After several revisions, I sent my script to the historical consultant on the Barrio Stories team, Dr. Lydia Otero. I wanted Dr. Otero to look over the script for historical accuracy, and more importantly, to give me a sense of how deep rooted, Mexican-American Tucsonenses, whose connection to Tucson runs five, six, even seven generations deep might react to the work. Along with being an expert on Tucson history, Dr. Otero, as a fifth generation Tucsonense and a previous collaborator with Borderlands Theater has provided candid feedback on past heritage/ history projects without judgement. After receiving notes from Dr. Otero and making appropriate edits, I sent the script to Ramon Olívas, one of the Barrio Anita residents who first spoke to me about the problem with the community center’s name. Mr. Olivas liked the script. He asked if the Carrillo family had been contacted about the proposed name change, and volunteered to talk them after I replied the family had not been contacted. I then sent the script to Miguel Garcia, who works for Tucson Parks and Recreation and runs the Oury Center. Miguel was born and raised in Tucson’s Barrio Hollywood, a neighborhood that borders Barrio Anita. He grew up playing in Oury Park and Oury Center. “A lot of people grew up at Oury. They have a lot of memories associated with the place and they’re not going to want a name change,” Miguel said. Miguel brought an important point to our attention. Generations of barrio residents with no knowledge of William Oury or his murderous acts had spent their lives with this name in their lives. To them Oury was the name of the park where they played ball, barbecued, hung out with friends, and spent their best years. It was time to make adjustments.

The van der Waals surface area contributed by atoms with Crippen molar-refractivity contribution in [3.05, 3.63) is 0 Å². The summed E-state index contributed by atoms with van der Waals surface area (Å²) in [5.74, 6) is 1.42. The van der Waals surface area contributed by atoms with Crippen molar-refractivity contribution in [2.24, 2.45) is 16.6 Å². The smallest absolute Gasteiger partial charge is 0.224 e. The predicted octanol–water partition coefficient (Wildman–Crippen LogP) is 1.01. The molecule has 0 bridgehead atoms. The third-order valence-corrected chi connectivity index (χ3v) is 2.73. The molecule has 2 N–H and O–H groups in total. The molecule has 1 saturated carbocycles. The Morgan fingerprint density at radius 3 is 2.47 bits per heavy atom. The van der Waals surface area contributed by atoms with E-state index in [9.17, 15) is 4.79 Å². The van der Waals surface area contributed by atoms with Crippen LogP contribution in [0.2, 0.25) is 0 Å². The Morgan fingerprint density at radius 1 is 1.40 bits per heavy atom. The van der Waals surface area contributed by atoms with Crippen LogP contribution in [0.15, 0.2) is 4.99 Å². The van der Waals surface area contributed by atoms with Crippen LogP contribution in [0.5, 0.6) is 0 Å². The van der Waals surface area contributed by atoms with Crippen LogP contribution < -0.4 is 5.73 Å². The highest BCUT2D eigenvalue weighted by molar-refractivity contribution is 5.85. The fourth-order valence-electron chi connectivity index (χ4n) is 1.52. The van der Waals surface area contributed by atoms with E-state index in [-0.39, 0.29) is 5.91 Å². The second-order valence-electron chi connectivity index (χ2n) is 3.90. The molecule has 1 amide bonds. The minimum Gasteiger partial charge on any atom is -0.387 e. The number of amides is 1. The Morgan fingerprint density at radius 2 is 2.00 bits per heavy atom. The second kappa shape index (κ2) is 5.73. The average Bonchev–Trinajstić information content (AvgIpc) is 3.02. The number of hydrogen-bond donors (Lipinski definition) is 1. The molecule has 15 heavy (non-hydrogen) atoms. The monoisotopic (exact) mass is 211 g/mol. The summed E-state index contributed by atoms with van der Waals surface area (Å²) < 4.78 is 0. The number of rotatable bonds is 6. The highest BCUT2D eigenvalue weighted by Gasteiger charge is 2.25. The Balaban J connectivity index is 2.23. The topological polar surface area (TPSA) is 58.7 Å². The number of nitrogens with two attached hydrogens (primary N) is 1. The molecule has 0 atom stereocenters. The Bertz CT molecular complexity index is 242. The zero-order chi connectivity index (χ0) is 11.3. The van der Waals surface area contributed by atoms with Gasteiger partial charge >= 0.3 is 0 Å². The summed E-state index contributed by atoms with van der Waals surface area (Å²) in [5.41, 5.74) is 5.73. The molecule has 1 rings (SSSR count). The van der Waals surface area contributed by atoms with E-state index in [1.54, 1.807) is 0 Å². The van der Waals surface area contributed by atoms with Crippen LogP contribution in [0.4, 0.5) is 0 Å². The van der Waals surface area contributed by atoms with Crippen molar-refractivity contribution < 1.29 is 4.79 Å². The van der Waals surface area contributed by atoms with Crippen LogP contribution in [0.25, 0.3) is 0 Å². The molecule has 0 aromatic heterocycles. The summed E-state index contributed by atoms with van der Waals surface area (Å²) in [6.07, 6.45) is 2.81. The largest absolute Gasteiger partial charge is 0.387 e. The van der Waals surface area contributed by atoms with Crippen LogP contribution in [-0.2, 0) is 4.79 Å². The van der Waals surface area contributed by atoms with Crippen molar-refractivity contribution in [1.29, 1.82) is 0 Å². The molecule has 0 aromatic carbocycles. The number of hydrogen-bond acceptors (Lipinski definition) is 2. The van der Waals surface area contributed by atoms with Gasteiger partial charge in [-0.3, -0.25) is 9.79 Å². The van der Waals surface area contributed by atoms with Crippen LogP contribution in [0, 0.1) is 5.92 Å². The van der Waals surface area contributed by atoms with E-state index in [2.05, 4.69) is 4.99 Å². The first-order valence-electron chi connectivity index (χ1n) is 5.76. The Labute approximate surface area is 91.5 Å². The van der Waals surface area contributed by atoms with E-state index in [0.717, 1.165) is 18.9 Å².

Step 4: Adjust and Implement
I consulted with Adam about Miguel’s feedback. Along with incredible digital media skills, Adam has a wealth of experience as an artist working with Native American communities. He understands the nuances of being an outside artist who respects the culture and values of the community he is working with/for. Miguel’s feedback made a lot of sense to both of us. After some discussion, I suggested we step back from the name change (even though by this point we had received the blessing of the Carrillo family) and focus our messaging efforts on educating Barrio Anita residents about William Oury and his role in the Camp Grant Massacre. Once the community was primed with the historical facts, a resident like Mr. Olivas could introduce the idea of a name change to the neighborhood association.